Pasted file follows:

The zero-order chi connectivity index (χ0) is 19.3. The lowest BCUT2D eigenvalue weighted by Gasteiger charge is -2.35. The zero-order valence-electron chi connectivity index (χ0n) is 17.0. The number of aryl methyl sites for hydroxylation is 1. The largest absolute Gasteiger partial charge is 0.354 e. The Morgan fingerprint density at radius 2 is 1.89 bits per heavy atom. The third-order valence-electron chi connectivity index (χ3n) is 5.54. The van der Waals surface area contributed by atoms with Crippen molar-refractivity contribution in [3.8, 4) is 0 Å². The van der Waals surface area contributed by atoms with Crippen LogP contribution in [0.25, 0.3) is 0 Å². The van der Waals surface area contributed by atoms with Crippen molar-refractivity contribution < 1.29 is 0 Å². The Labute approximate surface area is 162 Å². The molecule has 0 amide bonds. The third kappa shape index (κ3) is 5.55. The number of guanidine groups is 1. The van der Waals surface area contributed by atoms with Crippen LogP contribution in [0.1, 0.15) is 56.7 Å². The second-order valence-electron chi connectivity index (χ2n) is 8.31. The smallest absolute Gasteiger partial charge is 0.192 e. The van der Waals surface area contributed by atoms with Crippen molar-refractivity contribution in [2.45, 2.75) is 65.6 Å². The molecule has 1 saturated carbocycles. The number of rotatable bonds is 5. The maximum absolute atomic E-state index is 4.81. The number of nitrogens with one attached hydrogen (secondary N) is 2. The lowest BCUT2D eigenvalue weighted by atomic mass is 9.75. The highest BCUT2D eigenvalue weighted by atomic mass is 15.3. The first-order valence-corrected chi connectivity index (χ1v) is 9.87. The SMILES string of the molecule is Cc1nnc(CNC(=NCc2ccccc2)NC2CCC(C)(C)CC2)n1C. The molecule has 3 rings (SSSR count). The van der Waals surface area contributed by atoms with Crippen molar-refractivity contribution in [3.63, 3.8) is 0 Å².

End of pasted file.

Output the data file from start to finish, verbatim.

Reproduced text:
The zero-order chi connectivity index (χ0) is 19.3. The lowest BCUT2D eigenvalue weighted by Gasteiger charge is -2.35. The zero-order valence-electron chi connectivity index (χ0n) is 17.0. The number of aryl methyl sites for hydroxylation is 1. The largest absolute Gasteiger partial charge is 0.354 e. The Morgan fingerprint density at radius 2 is 1.89 bits per heavy atom. The third-order valence-electron chi connectivity index (χ3n) is 5.54. The van der Waals surface area contributed by atoms with Crippen molar-refractivity contribution in [3.8, 4) is 0 Å². The van der Waals surface area contributed by atoms with Crippen LogP contribution in [0.25, 0.3) is 0 Å². The van der Waals surface area contributed by atoms with Crippen molar-refractivity contribution < 1.29 is 0 Å². The Labute approximate surface area is 162 Å². The molecule has 0 amide bonds. The third kappa shape index (κ3) is 5.55. The number of guanidine groups is 1. The van der Waals surface area contributed by atoms with Crippen LogP contribution in [0.1, 0.15) is 56.7 Å². The second-order valence-electron chi connectivity index (χ2n) is 8.31. The smallest absolute Gasteiger partial charge is 0.192 e. The van der Waals surface area contributed by atoms with Crippen molar-refractivity contribution in [2.45, 2.75) is 65.6 Å². The molecule has 1 saturated carbocycles. The number of rotatable bonds is 5. The maximum absolute atomic E-state index is 4.81. The number of nitrogens with one attached hydrogen (secondary N) is 2. The lowest BCUT2D eigenvalue weighted by atomic mass is 9.75. The highest BCUT2D eigenvalue weighted by atomic mass is 15.3. The first-order valence-corrected chi connectivity index (χ1v) is 9.87. The SMILES string of the molecule is Cc1nnc(CNC(=NCc2ccccc2)NC2CCC(C)(C)CC2)n1C. The molecule has 3 rings (SSSR count). The van der Waals surface area contributed by atoms with Crippen molar-refractivity contribution in [3.63, 3.8) is 0 Å².